And so we actually look at your brand. Uh, we graded on a scale of of one to a hundred and provide specific insight on areas that we think you’re doing well and to double down on or, or areas that could use improvement. And it’s been really exciting because it. These lessons, uh, around branding and makes them super applicable.

I mean, they’re designed just for you. It’s for your business. And, um, you know, if you, we do this to invest in this idea of, of, of building strong brands as the secret sauce to, uh, to, to improving your business. And then look, if you decide that you want to make some changes, crowdSPRING is an affordable platform.

Our, our logos start at $300 and it’s a way to. A lot of different ideas. Each logo comes with dozens of different custom designs, so you’re able to see, uh, your brand in different, uh, different perspectives. Uh, if you don’t need a logo, because you know you’ve already gone through this process, we have 33 categories of branding and design.

So the marketing materials, the flyers, the postcards, things like that. And then, uh, there’s a hundred percent money back, g. So if you don’t, that includes credit card processing fees. It’s everything. So if you don’t find something, uh, you don’t think it’s for you, then there’s no, then there’s no risk. But we wouldn’t be in business after 15 years if we didn’t have a, a very strong process for getting results.

Right on.

Tim Melanson: So then who would be your main target audience? Like who, who would be the best clients for you?

Jason Byer: So it’s, it’s everyone from those just getting started. We have company and product naming. So literally like, I don’t even have a name for my company yet. I’m so new. I, I can’t register the company until I have a name.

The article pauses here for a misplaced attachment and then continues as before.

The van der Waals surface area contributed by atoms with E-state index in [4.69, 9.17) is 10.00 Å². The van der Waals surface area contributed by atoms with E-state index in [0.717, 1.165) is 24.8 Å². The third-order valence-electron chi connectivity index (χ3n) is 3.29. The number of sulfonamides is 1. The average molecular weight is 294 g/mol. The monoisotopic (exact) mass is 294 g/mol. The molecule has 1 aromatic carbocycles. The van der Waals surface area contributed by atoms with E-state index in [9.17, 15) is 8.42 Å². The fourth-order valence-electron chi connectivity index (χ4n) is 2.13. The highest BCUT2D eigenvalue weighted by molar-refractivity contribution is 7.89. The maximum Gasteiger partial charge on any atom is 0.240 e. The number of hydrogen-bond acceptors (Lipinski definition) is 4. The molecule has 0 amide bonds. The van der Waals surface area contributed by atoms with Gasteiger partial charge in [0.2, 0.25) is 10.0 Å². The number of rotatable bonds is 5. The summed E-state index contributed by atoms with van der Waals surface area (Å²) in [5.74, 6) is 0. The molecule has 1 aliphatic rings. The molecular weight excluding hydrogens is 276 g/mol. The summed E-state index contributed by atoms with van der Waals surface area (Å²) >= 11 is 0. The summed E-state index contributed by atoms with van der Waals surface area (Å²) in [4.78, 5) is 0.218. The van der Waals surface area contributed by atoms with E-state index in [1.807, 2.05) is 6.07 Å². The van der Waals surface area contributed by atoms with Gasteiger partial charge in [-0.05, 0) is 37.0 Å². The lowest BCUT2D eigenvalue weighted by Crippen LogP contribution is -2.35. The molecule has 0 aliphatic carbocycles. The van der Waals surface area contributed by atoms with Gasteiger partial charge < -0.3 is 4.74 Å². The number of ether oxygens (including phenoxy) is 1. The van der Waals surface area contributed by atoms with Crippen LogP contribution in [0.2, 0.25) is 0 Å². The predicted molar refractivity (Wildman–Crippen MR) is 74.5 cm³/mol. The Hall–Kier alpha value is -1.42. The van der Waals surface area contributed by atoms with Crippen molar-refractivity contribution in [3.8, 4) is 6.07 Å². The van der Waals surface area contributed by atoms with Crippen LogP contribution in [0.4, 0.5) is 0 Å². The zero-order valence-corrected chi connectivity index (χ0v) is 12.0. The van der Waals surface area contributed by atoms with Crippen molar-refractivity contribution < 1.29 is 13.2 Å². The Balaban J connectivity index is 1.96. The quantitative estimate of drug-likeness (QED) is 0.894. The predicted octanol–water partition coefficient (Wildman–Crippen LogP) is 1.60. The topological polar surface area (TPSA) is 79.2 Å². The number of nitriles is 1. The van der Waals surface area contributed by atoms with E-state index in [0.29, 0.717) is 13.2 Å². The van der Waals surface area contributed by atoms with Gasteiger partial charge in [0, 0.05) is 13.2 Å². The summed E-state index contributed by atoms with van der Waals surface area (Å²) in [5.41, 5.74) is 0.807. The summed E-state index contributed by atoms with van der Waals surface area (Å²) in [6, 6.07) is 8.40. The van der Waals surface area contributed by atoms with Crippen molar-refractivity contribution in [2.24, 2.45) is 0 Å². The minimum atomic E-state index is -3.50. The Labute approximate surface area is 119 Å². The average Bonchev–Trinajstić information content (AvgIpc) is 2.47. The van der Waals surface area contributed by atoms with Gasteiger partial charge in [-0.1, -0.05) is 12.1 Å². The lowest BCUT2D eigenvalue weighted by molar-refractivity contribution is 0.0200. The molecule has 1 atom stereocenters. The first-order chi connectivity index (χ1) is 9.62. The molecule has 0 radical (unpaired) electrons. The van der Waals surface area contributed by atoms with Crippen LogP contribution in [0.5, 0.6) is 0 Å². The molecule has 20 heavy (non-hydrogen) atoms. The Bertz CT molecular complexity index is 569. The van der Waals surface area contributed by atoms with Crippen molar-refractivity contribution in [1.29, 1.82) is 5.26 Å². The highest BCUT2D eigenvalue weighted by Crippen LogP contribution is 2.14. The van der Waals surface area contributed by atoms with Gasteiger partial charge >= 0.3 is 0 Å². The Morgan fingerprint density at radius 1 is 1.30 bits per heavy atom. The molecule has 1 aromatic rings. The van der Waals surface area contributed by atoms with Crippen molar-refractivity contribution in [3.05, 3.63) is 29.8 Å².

We have those and then we have, uh, companies that have been around for years and, and they’re either saying, look, I finally need to get official. I need to, you know, I’ve heard this podcast and they’re telling me I, I really need a strong brand. I agree. Let me start, you know, others have been operating and said, look, we need to pivot a little bit.

Our business has changed and we want our brand identity to reflect that. Uh, so we, we work with solo business owners to Fortune 500 companies. We’ve worked with 65,000 clients. So there’s quite a few, uh, industries and, and, and company sizes, but yeah.

Tim Melanson: Wow. Awesome. So how do we

Jason Byer: find out? and uh, if, if we’ve got some show notes, I’ll send over the link for the brand identity Greater as well.

And then if you need to reach me, it’s Awesome.

Tim Melanson: Thank you so much for rocking out with me today, Jason. It’s been a lot of


Jason Byer: It was fun. Thanks Tim. Appreciate you. Right on.

Tim Melanson: And to the listeners, make sure you subscribe right and comment and we’ll see you next time in the Work at Home Rockstar podcast.